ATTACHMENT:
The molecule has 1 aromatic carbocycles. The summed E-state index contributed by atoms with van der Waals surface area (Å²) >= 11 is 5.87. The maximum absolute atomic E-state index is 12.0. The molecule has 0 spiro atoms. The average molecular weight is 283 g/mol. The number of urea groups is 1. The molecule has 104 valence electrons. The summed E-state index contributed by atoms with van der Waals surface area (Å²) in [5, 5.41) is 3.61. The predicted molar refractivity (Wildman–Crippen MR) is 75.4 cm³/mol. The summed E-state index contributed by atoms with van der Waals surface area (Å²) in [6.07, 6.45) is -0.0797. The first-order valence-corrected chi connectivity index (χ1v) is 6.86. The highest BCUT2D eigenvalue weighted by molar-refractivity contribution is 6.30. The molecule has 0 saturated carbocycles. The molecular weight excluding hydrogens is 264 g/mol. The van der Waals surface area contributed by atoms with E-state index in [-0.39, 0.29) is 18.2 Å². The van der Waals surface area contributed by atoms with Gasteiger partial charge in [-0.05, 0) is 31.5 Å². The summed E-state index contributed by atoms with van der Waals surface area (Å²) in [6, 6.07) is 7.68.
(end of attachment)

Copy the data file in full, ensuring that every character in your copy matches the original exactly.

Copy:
The molecule has 1 aromatic carbocycles. The summed E-state index contributed by atoms with van der Waals surface area (Å²) >= 11 is 5.87. The maximum absolute atomic E-state index is 12.0. The molecule has 0 spiro atoms. The average molecular weight is 283 g/mol. The number of urea groups is 1. The molecule has 104 valence electrons. The summed E-state index contributed by atoms with van der Waals surface area (Å²) in [5, 5.41) is 3.61. The predicted molar refractivity (Wildman–Crippen MR) is 75.4 cm³/mol. The summed E-state index contributed by atoms with van der Waals surface area (Å²) in [6.07, 6.45) is -0.0797. The first-order valence-corrected chi connectivity index (χ1v) is 6.86. The highest BCUT2D eigenvalue weighted by molar-refractivity contribution is 6.30. The molecule has 0 saturated carbocycles. The molecular weight excluding hydrogens is 264 g/mol. The van der Waals surface area contributed by atoms with E-state index in [-0.39, 0.29) is 18.2 Å². The van der Waals surface area contributed by atoms with Gasteiger partial charge in [-0.05, 0) is 31.5 Å². The summed E-state index contributed by atoms with van der Waals surface area (Å²) in [6, 6.07) is 7.68.